Better water quality helping save the Freshwater Pearl Mussel

Improved water quality in a river shows that a £3.5 million project to safeguard Freshwater Pearl Mussels is having a positive impact.

Natural Resources Wales (NRW) is working in Snowdonia to help safeguard the rare mussel as part of a UK-wide project.

Over the last hundred years numbers of Freshwater Pearl Mussels have fallen dramatically.

Pearl Mussels:  Source NRW


They are now one of the most critically endangered molluscs in the world and as a result are highly protected under national and international legislation.

In a bid to change the mussels’ fortunes, Pearls in Peril (PIP) a Life + Nature conservation project is constructing wetland, settlement ponds, fencing the riverbanks to stop livestock entering the river and reducing pollution.

Water samples now show that the amount of oxygen in the river is improving and that there is less silt in it.

The work is taking place in 21 Special Areas of Conservation (SAC) across the UK.


NRW project officer, Elain Gwilym, is leading the project at Afon Eden near Trawsfynydd.  She explained:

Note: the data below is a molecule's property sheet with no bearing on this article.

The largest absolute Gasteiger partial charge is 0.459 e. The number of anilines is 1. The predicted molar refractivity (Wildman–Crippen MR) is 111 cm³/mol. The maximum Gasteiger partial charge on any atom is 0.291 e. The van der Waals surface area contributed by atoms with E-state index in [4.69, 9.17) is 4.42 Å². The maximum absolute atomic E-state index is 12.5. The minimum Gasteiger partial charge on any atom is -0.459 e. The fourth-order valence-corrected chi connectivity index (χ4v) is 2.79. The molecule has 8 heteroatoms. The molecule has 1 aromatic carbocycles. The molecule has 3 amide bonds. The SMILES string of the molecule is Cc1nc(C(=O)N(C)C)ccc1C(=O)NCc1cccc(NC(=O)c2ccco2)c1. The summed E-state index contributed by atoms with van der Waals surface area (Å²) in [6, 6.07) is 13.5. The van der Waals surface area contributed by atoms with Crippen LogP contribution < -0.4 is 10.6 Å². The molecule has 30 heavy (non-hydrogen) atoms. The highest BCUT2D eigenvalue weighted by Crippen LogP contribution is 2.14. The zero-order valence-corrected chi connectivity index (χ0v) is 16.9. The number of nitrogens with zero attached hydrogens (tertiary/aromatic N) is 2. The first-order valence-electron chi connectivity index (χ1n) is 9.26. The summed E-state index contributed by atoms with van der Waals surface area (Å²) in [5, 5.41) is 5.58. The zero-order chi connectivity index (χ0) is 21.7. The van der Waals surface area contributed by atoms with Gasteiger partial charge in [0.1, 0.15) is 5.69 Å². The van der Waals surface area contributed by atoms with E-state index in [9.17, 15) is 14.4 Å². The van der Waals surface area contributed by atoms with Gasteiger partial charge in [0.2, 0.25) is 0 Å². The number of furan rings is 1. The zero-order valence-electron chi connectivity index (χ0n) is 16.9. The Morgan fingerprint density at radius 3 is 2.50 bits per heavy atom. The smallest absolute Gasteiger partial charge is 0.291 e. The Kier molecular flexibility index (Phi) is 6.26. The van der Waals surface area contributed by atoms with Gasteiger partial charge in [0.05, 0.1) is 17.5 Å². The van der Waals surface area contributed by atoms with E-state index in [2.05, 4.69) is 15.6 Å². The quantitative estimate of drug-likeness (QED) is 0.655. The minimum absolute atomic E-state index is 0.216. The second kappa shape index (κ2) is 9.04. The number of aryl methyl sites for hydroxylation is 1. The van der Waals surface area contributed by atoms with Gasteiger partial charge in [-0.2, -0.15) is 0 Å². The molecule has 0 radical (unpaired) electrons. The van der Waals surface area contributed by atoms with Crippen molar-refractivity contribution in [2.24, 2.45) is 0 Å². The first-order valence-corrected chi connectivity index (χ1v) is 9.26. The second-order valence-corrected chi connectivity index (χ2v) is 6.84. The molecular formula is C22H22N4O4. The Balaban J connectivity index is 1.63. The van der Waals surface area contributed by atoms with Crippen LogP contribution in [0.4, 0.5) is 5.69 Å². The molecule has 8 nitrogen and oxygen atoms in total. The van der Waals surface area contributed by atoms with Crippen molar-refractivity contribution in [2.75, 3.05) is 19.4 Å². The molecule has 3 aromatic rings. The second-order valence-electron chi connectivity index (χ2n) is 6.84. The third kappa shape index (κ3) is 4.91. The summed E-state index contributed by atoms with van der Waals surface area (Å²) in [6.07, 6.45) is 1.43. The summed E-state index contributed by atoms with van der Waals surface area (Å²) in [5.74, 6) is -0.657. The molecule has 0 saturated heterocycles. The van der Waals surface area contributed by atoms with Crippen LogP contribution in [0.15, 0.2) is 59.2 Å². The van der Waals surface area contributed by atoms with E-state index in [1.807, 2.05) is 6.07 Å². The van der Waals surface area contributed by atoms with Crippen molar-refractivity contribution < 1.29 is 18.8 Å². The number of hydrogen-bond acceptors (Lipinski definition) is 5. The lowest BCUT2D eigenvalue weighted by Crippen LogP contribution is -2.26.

“Good water quality is essential for the mussels which can live for well over 100 years.

“The figures show that the project is heading in the right direction.

“Our sampling shows that the level of oxygen in the gravel – where it’s needed for the mussels – isimproving.

“This shows that the river is cleaner, there’s less silt and more oxygen. This will improve the habitat for young pearl mussels and fish.”

The mussel colony in the river was discovered in 1997.

Then it supported around 1,300 mussels, but by 2011 this number had fallen to between 500 and 600.

Elain Gwilym added:

“Amazingly a single adult mussel can filter 50 litres of water a day, which is about the same amount we use while having a shower.

“By filtering the water the mussels remove particles for food and improve the water quality and river ecosystem for other species.

“So work to conserve Freshwater Pearl Mussels will ultimately benefit the river ecosystem as a whole.”

A vital part of the project is working with the community and landowners.

Part of this includes the “Pearls in the Classroom,” educational programme for local school children which explains the mussels unusual lifecycle, its importance in our cultural history, its decline and role in the river ecosystems.

Freshwater Pearl Mussels are known to have inhabited Welsh rivers since Roman times.

It’s believed that pearls are one of the reasons why Julius Cesar invaded Britain in 55BC and pearls have even been part of the Royal Family’s coronation regalia.

Source:  National Resources Wales (NRW) 9th December 2015